The idea of teamwork between siblings is particularly important if those siblings are girls. We have 3 (pre-K, 1st grade and 4th grade). With girls, Relational Aggression (a subject for a series of separate articles) is a dangerous and very “clear and present danger” with today’s child, even more so with advances in technology (social media, cell phone texting, etc.). I won’t go into the details of that, but I do want to explain how teamwork plays an important role in meeting this problem head-on. Chances are, your children will be subject to one form of relational aggression or another during their school years. It is inevitable. There is little you can do to prevent it. What you can do it give your children tools to help them combat it, or, at a minimum, deflect it. If your children are close enough in age (mine are 2.5 years apart), they will interact with each other at school. If their sibling team is strong enough, this will work to their advantage in terms of confronting any aggression that they may encounter. If they have a solid team, they will defend each other. It doesn’t matter who it is doing the defending, as long as they are looking out for each other. If you haven’t been promoting teamwork at home, chances are, there won’t be any teamwork between them at school.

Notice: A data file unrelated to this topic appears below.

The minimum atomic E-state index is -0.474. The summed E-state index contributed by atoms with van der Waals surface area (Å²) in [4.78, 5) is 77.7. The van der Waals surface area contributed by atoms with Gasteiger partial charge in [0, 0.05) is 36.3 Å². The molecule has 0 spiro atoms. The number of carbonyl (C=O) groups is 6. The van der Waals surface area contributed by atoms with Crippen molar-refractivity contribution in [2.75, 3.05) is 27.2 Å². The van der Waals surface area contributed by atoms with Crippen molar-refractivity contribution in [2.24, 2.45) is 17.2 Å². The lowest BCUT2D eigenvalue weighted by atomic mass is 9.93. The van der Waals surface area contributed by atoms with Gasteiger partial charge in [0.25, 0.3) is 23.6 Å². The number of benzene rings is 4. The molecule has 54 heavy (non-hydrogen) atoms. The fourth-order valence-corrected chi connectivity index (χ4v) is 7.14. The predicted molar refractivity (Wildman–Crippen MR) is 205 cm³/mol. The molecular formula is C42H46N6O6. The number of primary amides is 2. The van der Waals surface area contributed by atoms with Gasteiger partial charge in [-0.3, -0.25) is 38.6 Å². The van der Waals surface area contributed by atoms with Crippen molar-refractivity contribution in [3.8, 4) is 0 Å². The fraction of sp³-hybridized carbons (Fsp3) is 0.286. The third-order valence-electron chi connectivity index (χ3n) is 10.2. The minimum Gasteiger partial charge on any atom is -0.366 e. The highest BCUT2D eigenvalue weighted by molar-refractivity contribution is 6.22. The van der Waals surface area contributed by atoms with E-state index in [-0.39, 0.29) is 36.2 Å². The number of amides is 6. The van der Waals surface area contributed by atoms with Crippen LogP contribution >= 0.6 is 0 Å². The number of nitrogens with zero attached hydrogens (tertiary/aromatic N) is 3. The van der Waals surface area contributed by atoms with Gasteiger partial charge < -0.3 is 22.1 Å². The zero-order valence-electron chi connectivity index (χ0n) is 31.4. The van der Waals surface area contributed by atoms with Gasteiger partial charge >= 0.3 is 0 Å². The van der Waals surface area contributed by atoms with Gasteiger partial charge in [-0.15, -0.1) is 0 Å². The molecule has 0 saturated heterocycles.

Also, friends come and go. After a while, some will stick and become life-long friends, however, others will move along with time. At home, we try to also drive this point, but add to it the idea that they are each others’ best friends. We now simply ask them, “who is your best friend?” They usually respond with a list of people at school or someone else. We then prompt them, “but who REALLY is your best friend?” They now respond with “my sisters.” We are encouraged that they are learning.
My discussion with my wife was eye-opening. This morning, before my kids woke up, I went out to our whiteboard that had the checklist and erased all of the names and columns and wrote in “N.A.S. Team” (for their initials) and gave them a team grade. While I expect them to understand this, I will explain why I changed it tonight over dinner.
HTD Says: Do try to encourage teamwork among your children. It can help them build their individual and group strength!